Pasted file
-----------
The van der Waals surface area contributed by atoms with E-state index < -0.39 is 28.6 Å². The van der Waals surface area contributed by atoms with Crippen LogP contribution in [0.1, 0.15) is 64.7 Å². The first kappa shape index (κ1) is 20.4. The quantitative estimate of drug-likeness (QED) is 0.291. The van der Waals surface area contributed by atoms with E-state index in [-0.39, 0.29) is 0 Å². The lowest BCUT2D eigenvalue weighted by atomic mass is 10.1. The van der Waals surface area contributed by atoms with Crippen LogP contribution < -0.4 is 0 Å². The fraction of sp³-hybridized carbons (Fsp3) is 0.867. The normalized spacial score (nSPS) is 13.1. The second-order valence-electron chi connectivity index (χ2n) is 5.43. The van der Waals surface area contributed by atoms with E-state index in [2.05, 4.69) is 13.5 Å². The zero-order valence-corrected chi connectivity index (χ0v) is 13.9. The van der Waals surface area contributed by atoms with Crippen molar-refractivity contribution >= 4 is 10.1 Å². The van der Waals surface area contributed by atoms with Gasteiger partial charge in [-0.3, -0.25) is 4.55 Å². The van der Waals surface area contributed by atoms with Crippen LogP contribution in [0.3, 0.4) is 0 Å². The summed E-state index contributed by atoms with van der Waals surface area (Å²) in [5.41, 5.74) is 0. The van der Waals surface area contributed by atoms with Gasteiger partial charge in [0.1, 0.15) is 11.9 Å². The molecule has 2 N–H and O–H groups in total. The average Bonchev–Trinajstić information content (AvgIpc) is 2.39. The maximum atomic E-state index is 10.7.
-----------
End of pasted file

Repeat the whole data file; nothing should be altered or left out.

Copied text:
The van der Waals surface area contributed by atoms with E-state index < -0.39 is 28.6 Å². The van der Waals surface area contributed by atoms with Crippen LogP contribution in [0.1, 0.15) is 64.7 Å². The first kappa shape index (κ1) is 20.4. The quantitative estimate of drug-likeness (QED) is 0.291. The van der Waals surface area contributed by atoms with E-state index in [-0.39, 0.29) is 0 Å². The lowest BCUT2D eigenvalue weighted by atomic mass is 10.1. The van der Waals surface area contributed by atoms with Crippen LogP contribution < -0.4 is 0 Å². The fraction of sp³-hybridized carbons (Fsp3) is 0.867. The normalized spacial score (nSPS) is 13.1. The second-order valence-electron chi connectivity index (χ2n) is 5.43. The van der Waals surface area contributed by atoms with E-state index in [2.05, 4.69) is 13.5 Å². The zero-order valence-corrected chi connectivity index (χ0v) is 13.9. The van der Waals surface area contributed by atoms with Crippen molar-refractivity contribution >= 4 is 10.1 Å². The van der Waals surface area contributed by atoms with Gasteiger partial charge in [-0.3, -0.25) is 4.55 Å². The van der Waals surface area contributed by atoms with Crippen LogP contribution in [0.3, 0.4) is 0 Å². The summed E-state index contributed by atoms with van der Waals surface area (Å²) in [5.41, 5.74) is 0. The van der Waals surface area contributed by atoms with Gasteiger partial charge in [0.1, 0.15) is 11.9 Å². The molecule has 2 N–H and O–H groups in total. The average Bonchev–Trinajstić information content (AvgIpc) is 2.39. The maximum atomic E-state index is 10.7.